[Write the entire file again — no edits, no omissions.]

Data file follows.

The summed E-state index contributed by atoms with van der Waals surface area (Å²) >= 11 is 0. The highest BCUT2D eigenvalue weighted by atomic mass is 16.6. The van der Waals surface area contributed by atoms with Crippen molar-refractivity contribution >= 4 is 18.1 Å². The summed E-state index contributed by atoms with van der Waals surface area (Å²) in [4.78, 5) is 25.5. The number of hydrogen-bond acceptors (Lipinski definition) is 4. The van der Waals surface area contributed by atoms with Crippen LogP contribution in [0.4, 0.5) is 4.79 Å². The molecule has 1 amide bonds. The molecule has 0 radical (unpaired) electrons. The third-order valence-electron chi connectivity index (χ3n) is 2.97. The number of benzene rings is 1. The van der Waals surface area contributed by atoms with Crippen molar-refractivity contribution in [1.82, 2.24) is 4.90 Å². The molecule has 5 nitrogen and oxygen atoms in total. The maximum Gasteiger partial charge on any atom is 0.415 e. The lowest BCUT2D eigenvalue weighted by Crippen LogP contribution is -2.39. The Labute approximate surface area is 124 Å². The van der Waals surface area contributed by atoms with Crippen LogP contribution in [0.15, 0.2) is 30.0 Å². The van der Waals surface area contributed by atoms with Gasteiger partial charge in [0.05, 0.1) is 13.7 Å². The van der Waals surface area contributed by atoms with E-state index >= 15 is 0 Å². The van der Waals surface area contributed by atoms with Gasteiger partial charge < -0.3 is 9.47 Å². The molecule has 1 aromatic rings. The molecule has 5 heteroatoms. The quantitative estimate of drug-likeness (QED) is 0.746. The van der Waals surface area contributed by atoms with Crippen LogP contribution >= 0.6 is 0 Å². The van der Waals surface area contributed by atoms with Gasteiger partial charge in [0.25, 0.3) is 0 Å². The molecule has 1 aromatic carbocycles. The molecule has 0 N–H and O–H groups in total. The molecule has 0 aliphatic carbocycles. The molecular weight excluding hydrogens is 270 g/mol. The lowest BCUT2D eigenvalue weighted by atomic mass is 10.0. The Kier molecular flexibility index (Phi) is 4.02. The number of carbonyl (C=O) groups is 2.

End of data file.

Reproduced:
The summed E-state index contributed by atoms with van der Waals surface area (Å²) >= 11 is 0. The highest BCUT2D eigenvalue weighted by atomic mass is 16.6. The van der Waals surface area contributed by atoms with Crippen molar-refractivity contribution >= 4 is 18.1 Å². The summed E-state index contributed by atoms with van der Waals surface area (Å²) in [4.78, 5) is 25.5. The number of hydrogen-bond acceptors (Lipinski definition) is 4. The van der Waals surface area contributed by atoms with Crippen LogP contribution in [0.4, 0.5) is 4.79 Å². The molecule has 1 amide bonds. The molecule has 0 radical (unpaired) electrons. The third-order valence-electron chi connectivity index (χ3n) is 2.97. The number of benzene rings is 1. The van der Waals surface area contributed by atoms with Crippen molar-refractivity contribution in [1.82, 2.24) is 4.90 Å². The molecule has 5 nitrogen and oxygen atoms in total. The maximum Gasteiger partial charge on any atom is 0.415 e. The lowest BCUT2D eigenvalue weighted by Crippen LogP contribution is -2.39. The Labute approximate surface area is 124 Å². The van der Waals surface area contributed by atoms with Crippen LogP contribution in [0.15, 0.2) is 30.0 Å². The van der Waals surface area contributed by atoms with Gasteiger partial charge in [0.05, 0.1) is 13.7 Å². The van der Waals surface area contributed by atoms with E-state index >= 15 is 0 Å². The van der Waals surface area contributed by atoms with Gasteiger partial charge < -0.3 is 9.47 Å². The molecule has 1 aromatic rings. The molecule has 5 heteroatoms. The quantitative estimate of drug-likeness (QED) is 0.746. The van der Waals surface area contributed by atoms with Crippen LogP contribution >= 0.6 is 0 Å². The van der Waals surface area contributed by atoms with Gasteiger partial charge in [0.25, 0.3) is 0 Å². The molecule has 1 aromatic carbocycles. The molecule has 0 N–H and O–H groups in total. The molecule has 0 aliphatic carbocycles. The molecular weight excluding hydrogens is 270 g/mol. The lowest BCUT2D eigenvalue weighted by atomic mass is 10.0. The Kier molecular flexibility index (Phi) is 4.02. The number of carbonyl (C=O) groups is 2.